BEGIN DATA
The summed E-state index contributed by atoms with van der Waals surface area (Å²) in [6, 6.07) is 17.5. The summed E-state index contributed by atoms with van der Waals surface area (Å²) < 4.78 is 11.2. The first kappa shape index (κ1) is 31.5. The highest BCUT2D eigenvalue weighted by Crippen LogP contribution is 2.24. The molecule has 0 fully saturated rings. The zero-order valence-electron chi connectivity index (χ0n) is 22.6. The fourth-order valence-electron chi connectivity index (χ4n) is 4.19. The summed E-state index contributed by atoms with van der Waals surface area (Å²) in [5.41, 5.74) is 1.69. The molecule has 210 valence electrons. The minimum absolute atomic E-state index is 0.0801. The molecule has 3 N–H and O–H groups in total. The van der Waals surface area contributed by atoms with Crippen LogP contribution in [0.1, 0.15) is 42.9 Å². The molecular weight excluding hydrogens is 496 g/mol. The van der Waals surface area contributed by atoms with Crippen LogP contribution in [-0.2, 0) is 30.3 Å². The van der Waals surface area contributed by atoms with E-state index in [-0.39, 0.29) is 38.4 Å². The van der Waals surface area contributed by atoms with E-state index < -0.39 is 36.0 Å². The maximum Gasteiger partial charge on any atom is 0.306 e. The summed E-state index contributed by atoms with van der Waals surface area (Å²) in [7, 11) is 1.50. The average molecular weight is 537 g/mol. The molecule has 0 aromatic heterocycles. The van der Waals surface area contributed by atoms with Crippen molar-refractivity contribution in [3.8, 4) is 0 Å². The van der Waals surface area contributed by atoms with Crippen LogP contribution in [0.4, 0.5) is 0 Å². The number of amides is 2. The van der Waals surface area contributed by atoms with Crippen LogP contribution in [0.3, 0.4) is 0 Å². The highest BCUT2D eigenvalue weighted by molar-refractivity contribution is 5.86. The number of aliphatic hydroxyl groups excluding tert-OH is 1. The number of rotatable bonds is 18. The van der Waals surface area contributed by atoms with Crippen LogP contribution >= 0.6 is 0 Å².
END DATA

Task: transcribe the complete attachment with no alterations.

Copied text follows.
The summed E-state index contributed by atoms with van der Waals surface area (Å²) in [6, 6.07) is 17.5. The summed E-state index contributed by atoms with van der Waals surface area (Å²) < 4.78 is 11.2. The first kappa shape index (κ1) is 31.5. The highest BCUT2D eigenvalue weighted by Crippen LogP contribution is 2.24. The molecule has 0 fully saturated rings. The zero-order valence-electron chi connectivity index (χ0n) is 22.6. The fourth-order valence-electron chi connectivity index (χ4n) is 4.19. The summed E-state index contributed by atoms with van der Waals surface area (Å²) in [5.41, 5.74) is 1.69. The molecule has 210 valence electrons. The minimum absolute atomic E-state index is 0.0801. The molecule has 3 N–H and O–H groups in total. The van der Waals surface area contributed by atoms with Crippen LogP contribution in [0.1, 0.15) is 42.9 Å². The molecular weight excluding hydrogens is 496 g/mol. The van der Waals surface area contributed by atoms with Crippen LogP contribution in [-0.2, 0) is 30.3 Å². The van der Waals surface area contributed by atoms with E-state index in [-0.39, 0.29) is 38.4 Å². The van der Waals surface area contributed by atoms with E-state index < -0.39 is 36.0 Å². The maximum Gasteiger partial charge on any atom is 0.306 e. The summed E-state index contributed by atoms with van der Waals surface area (Å²) in [7, 11) is 1.50. The average molecular weight is 537 g/mol. The molecule has 0 aromatic heterocycles. The van der Waals surface area contributed by atoms with Crippen molar-refractivity contribution in [3.8, 4) is 0 Å². The van der Waals surface area contributed by atoms with Crippen LogP contribution in [0.4, 0.5) is 0 Å². The number of amides is 2. The van der Waals surface area contributed by atoms with Crippen LogP contribution in [0.3, 0.4) is 0 Å². The highest BCUT2D eigenvalue weighted by molar-refractivity contribution is 5.86. The number of aliphatic hydroxyl groups excluding tert-OH is 1. The number of rotatable bonds is 18. The van der Waals surface area contributed by atoms with Crippen LogP contribution >= 0.6 is 0 Å².